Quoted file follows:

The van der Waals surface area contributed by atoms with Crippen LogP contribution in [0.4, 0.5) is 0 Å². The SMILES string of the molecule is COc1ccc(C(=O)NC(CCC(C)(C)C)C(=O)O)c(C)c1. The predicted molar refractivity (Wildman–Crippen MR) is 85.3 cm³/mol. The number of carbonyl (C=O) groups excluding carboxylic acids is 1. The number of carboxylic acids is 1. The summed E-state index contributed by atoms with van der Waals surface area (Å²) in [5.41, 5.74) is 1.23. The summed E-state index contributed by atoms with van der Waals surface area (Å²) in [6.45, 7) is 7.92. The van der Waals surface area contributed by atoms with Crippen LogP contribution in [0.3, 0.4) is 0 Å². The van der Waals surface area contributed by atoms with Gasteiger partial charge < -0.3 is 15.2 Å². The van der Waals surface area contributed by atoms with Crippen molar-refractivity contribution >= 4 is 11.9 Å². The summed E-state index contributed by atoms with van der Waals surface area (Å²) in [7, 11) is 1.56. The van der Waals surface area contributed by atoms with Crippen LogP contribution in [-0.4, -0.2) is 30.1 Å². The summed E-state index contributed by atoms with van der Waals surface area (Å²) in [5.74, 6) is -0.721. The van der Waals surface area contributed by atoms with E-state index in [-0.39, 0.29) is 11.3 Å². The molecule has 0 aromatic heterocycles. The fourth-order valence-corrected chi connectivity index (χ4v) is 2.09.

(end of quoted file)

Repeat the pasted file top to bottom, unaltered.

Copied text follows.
The van der Waals surface area contributed by atoms with Crippen LogP contribution in [0.4, 0.5) is 0 Å². The SMILES string of the molecule is COc1ccc(C(=O)NC(CCC(C)(C)C)C(=O)O)c(C)c1. The predicted molar refractivity (Wildman–Crippen MR) is 85.3 cm³/mol. The number of carbonyl (C=O) groups excluding carboxylic acids is 1. The number of carboxylic acids is 1. The summed E-state index contributed by atoms with van der Waals surface area (Å²) in [5.41, 5.74) is 1.23. The summed E-state index contributed by atoms with van der Waals surface area (Å²) in [6.45, 7) is 7.92. The van der Waals surface area contributed by atoms with Crippen LogP contribution in [0.3, 0.4) is 0 Å². The van der Waals surface area contributed by atoms with Gasteiger partial charge < -0.3 is 15.2 Å². The van der Waals surface area contributed by atoms with Crippen molar-refractivity contribution >= 4 is 11.9 Å². The summed E-state index contributed by atoms with van der Waals surface area (Å²) in [7, 11) is 1.56. The van der Waals surface area contributed by atoms with Crippen LogP contribution in [-0.4, -0.2) is 30.1 Å². The summed E-state index contributed by atoms with van der Waals surface area (Å²) in [5.74, 6) is -0.721. The van der Waals surface area contributed by atoms with E-state index in [-0.39, 0.29) is 11.3 Å². The molecule has 0 aromatic heterocycles. The fourth-order valence-corrected chi connectivity index (χ4v) is 2.09.